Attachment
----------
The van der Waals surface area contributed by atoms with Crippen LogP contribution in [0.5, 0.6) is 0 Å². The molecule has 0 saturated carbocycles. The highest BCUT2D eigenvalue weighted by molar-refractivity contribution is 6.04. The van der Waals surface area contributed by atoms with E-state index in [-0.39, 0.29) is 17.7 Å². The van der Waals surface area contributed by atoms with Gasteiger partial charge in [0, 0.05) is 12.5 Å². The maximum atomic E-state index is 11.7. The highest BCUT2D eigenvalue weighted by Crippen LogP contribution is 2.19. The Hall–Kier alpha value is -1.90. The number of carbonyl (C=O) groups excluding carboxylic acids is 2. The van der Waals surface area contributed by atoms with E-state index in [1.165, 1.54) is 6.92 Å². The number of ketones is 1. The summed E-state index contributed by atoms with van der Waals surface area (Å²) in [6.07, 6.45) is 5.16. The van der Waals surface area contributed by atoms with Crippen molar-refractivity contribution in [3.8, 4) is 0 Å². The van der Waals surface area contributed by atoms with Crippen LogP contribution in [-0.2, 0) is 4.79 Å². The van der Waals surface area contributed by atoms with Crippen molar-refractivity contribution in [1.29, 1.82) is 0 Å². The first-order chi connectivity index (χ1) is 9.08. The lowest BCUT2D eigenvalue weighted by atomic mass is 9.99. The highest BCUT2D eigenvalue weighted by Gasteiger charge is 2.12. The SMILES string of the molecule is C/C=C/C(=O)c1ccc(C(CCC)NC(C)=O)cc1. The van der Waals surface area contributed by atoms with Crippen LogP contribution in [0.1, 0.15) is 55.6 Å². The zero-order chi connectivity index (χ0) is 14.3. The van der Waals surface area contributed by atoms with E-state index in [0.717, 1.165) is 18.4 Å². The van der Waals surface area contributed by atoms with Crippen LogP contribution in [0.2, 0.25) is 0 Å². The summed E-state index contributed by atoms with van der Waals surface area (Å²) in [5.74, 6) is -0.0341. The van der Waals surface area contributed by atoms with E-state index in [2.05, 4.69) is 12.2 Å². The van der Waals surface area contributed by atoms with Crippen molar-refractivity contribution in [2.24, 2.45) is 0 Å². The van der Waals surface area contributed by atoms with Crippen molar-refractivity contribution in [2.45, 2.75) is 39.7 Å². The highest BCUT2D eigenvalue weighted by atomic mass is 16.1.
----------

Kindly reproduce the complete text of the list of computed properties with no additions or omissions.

The van der Waals surface area contributed by atoms with Crippen LogP contribution in [0.5, 0.6) is 0 Å². The molecule has 0 saturated carbocycles. The highest BCUT2D eigenvalue weighted by molar-refractivity contribution is 6.04. The van der Waals surface area contributed by atoms with E-state index in [-0.39, 0.29) is 17.7 Å². The van der Waals surface area contributed by atoms with Gasteiger partial charge in [0, 0.05) is 12.5 Å². The maximum atomic E-state index is 11.7. The highest BCUT2D eigenvalue weighted by Crippen LogP contribution is 2.19. The Hall–Kier alpha value is -1.90. The number of carbonyl (C=O) groups excluding carboxylic acids is 2. The van der Waals surface area contributed by atoms with E-state index in [1.165, 1.54) is 6.92 Å². The number of ketones is 1. The summed E-state index contributed by atoms with van der Waals surface area (Å²) in [6.07, 6.45) is 5.16. The van der Waals surface area contributed by atoms with Crippen molar-refractivity contribution in [3.8, 4) is 0 Å². The van der Waals surface area contributed by atoms with Crippen LogP contribution in [-0.2, 0) is 4.79 Å². The van der Waals surface area contributed by atoms with Crippen molar-refractivity contribution in [1.29, 1.82) is 0 Å². The first-order chi connectivity index (χ1) is 9.08. The lowest BCUT2D eigenvalue weighted by atomic mass is 9.99. The highest BCUT2D eigenvalue weighted by Gasteiger charge is 2.12. The SMILES string of the molecule is C/C=C/C(=O)c1ccc(C(CCC)NC(C)=O)cc1. The van der Waals surface area contributed by atoms with Crippen LogP contribution in [0.1, 0.15) is 55.6 Å². The zero-order chi connectivity index (χ0) is 14.3. The van der Waals surface area contributed by atoms with E-state index in [0.717, 1.165) is 18.4 Å². The van der Waals surface area contributed by atoms with Crippen LogP contribution in [0.2, 0.25) is 0 Å². The summed E-state index contributed by atoms with van der Waals surface area (Å²) in [5.74, 6) is -0.0341. The van der Waals surface area contributed by atoms with E-state index in [2.05, 4.69) is 12.2 Å². The van der Waals surface area contributed by atoms with Crippen molar-refractivity contribution in [2.24, 2.45) is 0 Å². The van der Waals surface area contributed by atoms with Crippen molar-refractivity contribution in [2.45, 2.75) is 39.7 Å². The highest BCUT2D eigenvalue weighted by atomic mass is 16.1.